I've just read Martin Fowler's article ParserFear. So, Why Not a Parser for a DSL?
Martin didn't quite specified why we need a DSL:
- Is it for business people to specify their requirements?
- Is it just 'readable' code, for programmers ?
I assume that in both cases we are trying to solve a customer's problem, by building an easy to maintain.
Let's say we use XML. Well that is a bad idea, and Martin knows it: XML is not the answer. It is not even the question. And to write XML is a difficult thing to sell, to a business-man.
Let's say that we go the ANTLR way. Which means from all the languages which are out there, none fits our needs, so we have to build our own. Ok, let's say we've build one. But now we need for our users an editor. We might need good error messages, syntax highlight, the possibility to reuse blocks of code from our programming language. Later we will need to extend our language, without hurting the users. And on the other side, the code generated will be difficult to maintain or to build abstractions on it. That's because code generation is just a raw, automatic, copy-paste machine: it doesn't build any higher-order abstractions. And the direction seems to be wrong: instead of helping our customer, we are baby-sitting our language/editor/infrastructure.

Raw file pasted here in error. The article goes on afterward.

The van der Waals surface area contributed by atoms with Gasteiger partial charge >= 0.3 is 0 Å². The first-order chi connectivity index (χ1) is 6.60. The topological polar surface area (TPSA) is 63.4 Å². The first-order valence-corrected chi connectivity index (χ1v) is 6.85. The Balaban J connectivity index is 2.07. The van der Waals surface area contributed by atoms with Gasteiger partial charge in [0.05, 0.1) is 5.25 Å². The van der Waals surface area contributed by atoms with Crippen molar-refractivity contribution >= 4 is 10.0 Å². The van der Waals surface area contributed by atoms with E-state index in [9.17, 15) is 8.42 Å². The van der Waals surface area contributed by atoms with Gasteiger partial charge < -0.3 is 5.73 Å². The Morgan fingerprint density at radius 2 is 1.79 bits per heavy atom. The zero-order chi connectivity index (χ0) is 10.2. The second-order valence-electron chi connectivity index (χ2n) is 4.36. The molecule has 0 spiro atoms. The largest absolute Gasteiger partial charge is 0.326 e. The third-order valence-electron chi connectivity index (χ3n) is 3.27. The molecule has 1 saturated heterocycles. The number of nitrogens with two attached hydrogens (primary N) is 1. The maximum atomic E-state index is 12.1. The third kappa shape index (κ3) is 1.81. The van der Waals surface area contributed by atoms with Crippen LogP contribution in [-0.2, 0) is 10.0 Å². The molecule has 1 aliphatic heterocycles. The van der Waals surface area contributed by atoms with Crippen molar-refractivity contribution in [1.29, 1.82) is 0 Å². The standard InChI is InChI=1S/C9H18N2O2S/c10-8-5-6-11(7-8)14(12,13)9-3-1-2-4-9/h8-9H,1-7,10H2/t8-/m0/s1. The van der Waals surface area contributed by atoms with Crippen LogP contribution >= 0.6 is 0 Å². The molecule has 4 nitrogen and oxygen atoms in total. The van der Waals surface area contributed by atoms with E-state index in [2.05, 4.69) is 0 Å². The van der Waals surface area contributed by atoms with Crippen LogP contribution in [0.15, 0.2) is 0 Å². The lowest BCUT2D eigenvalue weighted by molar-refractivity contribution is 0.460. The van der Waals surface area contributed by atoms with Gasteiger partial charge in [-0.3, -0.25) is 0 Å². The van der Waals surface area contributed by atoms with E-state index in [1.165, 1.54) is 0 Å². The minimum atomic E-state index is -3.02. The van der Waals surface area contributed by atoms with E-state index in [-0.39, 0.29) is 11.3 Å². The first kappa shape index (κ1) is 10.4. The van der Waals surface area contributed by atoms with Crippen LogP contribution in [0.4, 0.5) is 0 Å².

Or we go with embedded DSLs: some languages are better then others. And some languages can be easily integrated with others. Some have heavier syntax making more difficult to create a clean DSL, some are more lightweight, making a perfect match for DSLs.
Or we can go with a 'building material', a 'programmable programming language', or something similar.
Why do people fear of learning of a new language, but they invest uncountable hours in building sand-castles. Even Martin agrees: be a polyglot.